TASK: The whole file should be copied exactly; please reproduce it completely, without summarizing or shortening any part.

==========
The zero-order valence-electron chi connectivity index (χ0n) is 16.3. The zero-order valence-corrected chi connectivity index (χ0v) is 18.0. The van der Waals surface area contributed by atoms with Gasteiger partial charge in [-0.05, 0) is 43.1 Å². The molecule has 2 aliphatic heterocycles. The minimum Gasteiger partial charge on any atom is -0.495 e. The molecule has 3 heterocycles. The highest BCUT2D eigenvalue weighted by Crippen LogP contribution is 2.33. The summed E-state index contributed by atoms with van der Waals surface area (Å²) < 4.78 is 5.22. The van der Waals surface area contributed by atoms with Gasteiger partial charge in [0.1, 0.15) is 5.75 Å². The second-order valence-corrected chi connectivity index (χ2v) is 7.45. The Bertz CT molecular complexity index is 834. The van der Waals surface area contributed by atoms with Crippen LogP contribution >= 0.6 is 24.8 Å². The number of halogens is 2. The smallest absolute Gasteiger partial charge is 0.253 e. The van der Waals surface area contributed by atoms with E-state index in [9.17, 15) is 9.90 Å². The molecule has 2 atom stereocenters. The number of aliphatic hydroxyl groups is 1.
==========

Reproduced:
The zero-order valence-electron chi connectivity index (χ0n) is 16.3. The zero-order valence-corrected chi connectivity index (χ0v) is 18.0. The van der Waals surface area contributed by atoms with Gasteiger partial charge in [-0.05, 0) is 43.1 Å². The molecule has 2 aliphatic heterocycles. The minimum Gasteiger partial charge on any atom is -0.495 e. The molecule has 3 heterocycles. The highest BCUT2D eigenvalue weighted by Crippen LogP contribution is 2.33. The summed E-state index contributed by atoms with van der Waals surface area (Å²) < 4.78 is 5.22. The van der Waals surface area contributed by atoms with Gasteiger partial charge in [0.1, 0.15) is 5.75 Å². The second-order valence-corrected chi connectivity index (χ2v) is 7.45. The Bertz CT molecular complexity index is 834. The van der Waals surface area contributed by atoms with Crippen LogP contribution >= 0.6 is 24.8 Å². The number of halogens is 2. The smallest absolute Gasteiger partial charge is 0.253 e. The van der Waals surface area contributed by atoms with E-state index in [9.17, 15) is 9.90 Å². The molecule has 2 atom stereocenters. The number of aliphatic hydroxyl groups is 1.